My colleague Erica Grieder has made a compelling argument against busting the spending cap. I can’t agree, mostly because the spending cap, like creation of the Rainy Day Fund, originally was passed as a gimmick by lawmakers fending off angry taxpayers. The Dallas Morning News in 1978 called the spending cap amendment to the state Constitution a “cruel hoax,” because it allowed state lawmakers to determine for themselves what the limit is, giving them cover for however much or little they want to spend. The Rainy Day Fund was created in 1987 to protect lawmakers who were voting for a $5.7 billion tax increase to pay for a budget shortfall caused by an oil and real estate induced recession. The Rainy Day Fund was like saying, we’re raising taxes but we’ll never let it happen again. As Bob Garrett of The Dallas Morning News notes in a recent story, the fund rarely had more than $300 million in it until recent years. The fund has become a shrine to the state hoarding money, as you can tell looking at the graphic at the top of this blog. Money has been withdrawn from the fund in each of the past three budget cycles and it has continued to grow without collapsing state government.

Neither the spending cap nor the Rain Day Fund is sacred. Besides, I’ve never seen the Texas Legislature as a place filled with profligate liberals.

To create a strong economy in the long term, a state should not overburden its people or businesses with high or unfair taxes, and it needs to adequately finance transportation and education. The state of Texas tax system creates boom and bust cycles, so judge that for yourself, and in recent years the Legislature has been starving both transportation and education funding in the name of fiscal conservatism. Revenue is available right now, without tricks, to provide one-time funding for roads and bring school finance back on track to create an educated work force for the future.

Coming below are some graphics on the House budget. The first is the all-funds budget. That means money from state tax revenues and fees as well as federal funding. Wow! Look at that giant $2.8 billion cut in the Natural Resources budget.

This does not actually mean state spending is going down that much. On the face of it, the House budget cuts $2 billion from the Water Development Board budget. When voters approved Proposition 6 for water development funding in 2013, it prompted a transfer of $2 billion to state water funds as the seed money for what essentially is a revolving bonded loan account to help pay for $27 billion in water projects over the next 50 years. The House budget expects the Water Development Board to finance $1.4 billion in water projects in the upcoming two years alone.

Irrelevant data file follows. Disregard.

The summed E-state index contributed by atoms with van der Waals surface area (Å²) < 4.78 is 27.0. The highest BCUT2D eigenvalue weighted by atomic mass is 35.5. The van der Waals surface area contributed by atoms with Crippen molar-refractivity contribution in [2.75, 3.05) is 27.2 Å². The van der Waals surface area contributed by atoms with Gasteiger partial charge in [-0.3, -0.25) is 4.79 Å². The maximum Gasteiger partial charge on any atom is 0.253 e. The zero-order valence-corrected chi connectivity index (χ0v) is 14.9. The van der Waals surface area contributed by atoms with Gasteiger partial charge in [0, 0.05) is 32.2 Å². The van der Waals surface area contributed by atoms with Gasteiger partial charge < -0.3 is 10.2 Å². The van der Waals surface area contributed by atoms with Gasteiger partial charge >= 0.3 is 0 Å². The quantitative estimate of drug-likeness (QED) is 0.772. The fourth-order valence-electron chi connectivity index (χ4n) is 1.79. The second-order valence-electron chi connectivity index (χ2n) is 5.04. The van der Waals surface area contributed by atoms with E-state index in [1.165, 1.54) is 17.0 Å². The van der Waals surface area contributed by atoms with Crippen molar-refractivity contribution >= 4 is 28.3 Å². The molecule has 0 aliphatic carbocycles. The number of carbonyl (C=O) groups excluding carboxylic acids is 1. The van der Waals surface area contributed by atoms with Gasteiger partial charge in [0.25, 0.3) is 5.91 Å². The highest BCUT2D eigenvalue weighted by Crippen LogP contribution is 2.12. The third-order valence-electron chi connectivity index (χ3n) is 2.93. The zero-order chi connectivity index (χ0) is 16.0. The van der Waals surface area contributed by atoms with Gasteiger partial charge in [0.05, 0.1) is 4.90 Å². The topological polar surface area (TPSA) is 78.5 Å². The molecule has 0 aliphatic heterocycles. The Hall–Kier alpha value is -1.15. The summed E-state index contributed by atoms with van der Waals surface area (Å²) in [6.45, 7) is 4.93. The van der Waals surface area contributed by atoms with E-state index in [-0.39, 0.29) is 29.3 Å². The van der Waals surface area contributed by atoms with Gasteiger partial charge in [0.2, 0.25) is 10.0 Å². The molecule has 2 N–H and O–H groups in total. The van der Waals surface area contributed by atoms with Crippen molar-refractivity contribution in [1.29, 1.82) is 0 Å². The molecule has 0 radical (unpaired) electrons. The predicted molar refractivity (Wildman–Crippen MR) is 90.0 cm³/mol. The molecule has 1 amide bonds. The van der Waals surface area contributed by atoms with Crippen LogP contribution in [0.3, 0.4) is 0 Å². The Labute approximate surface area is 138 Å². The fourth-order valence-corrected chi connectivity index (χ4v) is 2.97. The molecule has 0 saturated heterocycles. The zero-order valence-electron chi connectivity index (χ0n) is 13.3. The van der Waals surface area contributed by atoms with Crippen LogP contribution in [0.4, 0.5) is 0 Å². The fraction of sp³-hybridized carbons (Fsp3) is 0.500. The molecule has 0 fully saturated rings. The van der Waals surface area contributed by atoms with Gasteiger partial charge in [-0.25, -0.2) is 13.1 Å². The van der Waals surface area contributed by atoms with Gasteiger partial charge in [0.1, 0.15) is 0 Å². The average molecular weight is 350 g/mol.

One thing you’ll note is that public education funding is up $300 million. That’s because most of the increase in the public education budget is coming from the Property Tax Relief fund set up by the Legislature in 2007 and is not included in the General Revenue budget. Using that money, the House proposes increasing state payments to schools by $2.2 billion over what the funding formulas require. The spending cap applies to the Property Tax Relief Fund, which is why some lawmakers want to exempt it from the cap in the future.

My last two graphics are some examples of what is happening to cause increases in state spending.

For the hardcore mooks among you, the entire Legislative Budget Board analysis of the House Bill 1 budget can be found here: Summary of Committee Substitute for House Bill 1 2016-17. It contains all the information you need to make the case that the Legislature is shortchanging state government or that its spending is running away with the taxpayer’s money.